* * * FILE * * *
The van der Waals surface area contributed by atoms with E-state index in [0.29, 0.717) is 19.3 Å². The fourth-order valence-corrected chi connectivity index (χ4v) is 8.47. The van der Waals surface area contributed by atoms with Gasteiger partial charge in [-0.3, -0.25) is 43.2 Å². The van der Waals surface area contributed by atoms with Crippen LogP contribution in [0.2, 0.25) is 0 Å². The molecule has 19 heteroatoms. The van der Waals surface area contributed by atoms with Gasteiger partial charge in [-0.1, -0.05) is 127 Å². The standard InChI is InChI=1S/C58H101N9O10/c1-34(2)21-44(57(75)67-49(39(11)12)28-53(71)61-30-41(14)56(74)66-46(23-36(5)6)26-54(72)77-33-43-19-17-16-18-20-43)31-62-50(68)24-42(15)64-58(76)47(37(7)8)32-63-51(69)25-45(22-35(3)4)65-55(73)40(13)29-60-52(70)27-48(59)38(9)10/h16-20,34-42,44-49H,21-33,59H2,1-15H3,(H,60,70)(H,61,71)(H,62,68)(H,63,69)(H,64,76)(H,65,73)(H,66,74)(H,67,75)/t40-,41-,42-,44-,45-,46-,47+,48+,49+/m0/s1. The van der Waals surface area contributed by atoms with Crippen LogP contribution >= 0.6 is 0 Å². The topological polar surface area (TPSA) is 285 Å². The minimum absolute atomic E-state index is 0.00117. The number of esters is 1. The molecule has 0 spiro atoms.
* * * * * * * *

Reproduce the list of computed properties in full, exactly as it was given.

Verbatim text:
The van der Waals surface area contributed by atoms with E-state index in [0.29, 0.717) is 19.3 Å². The fourth-order valence-corrected chi connectivity index (χ4v) is 8.47. The van der Waals surface area contributed by atoms with Gasteiger partial charge in [-0.3, -0.25) is 43.2 Å². The van der Waals surface area contributed by atoms with Crippen LogP contribution in [0.2, 0.25) is 0 Å². The molecule has 19 heteroatoms. The van der Waals surface area contributed by atoms with Gasteiger partial charge in [-0.1, -0.05) is 127 Å². The standard InChI is InChI=1S/C58H101N9O10/c1-34(2)21-44(57(75)67-49(39(11)12)28-53(71)61-30-41(14)56(74)66-46(23-36(5)6)26-54(72)77-33-43-19-17-16-18-20-43)31-62-50(68)24-42(15)64-58(76)47(37(7)8)32-63-51(69)25-45(22-35(3)4)65-55(73)40(13)29-60-52(70)27-48(59)38(9)10/h16-20,34-42,44-49H,21-33,59H2,1-15H3,(H,60,70)(H,61,71)(H,62,68)(H,63,69)(H,64,76)(H,65,73)(H,66,74)(H,67,75)/t40-,41-,42-,44-,45-,46-,47+,48+,49+/m0/s1. The van der Waals surface area contributed by atoms with Crippen LogP contribution >= 0.6 is 0 Å². The topological polar surface area (TPSA) is 285 Å². The minimum absolute atomic E-state index is 0.00117. The number of esters is 1. The molecule has 0 spiro atoms.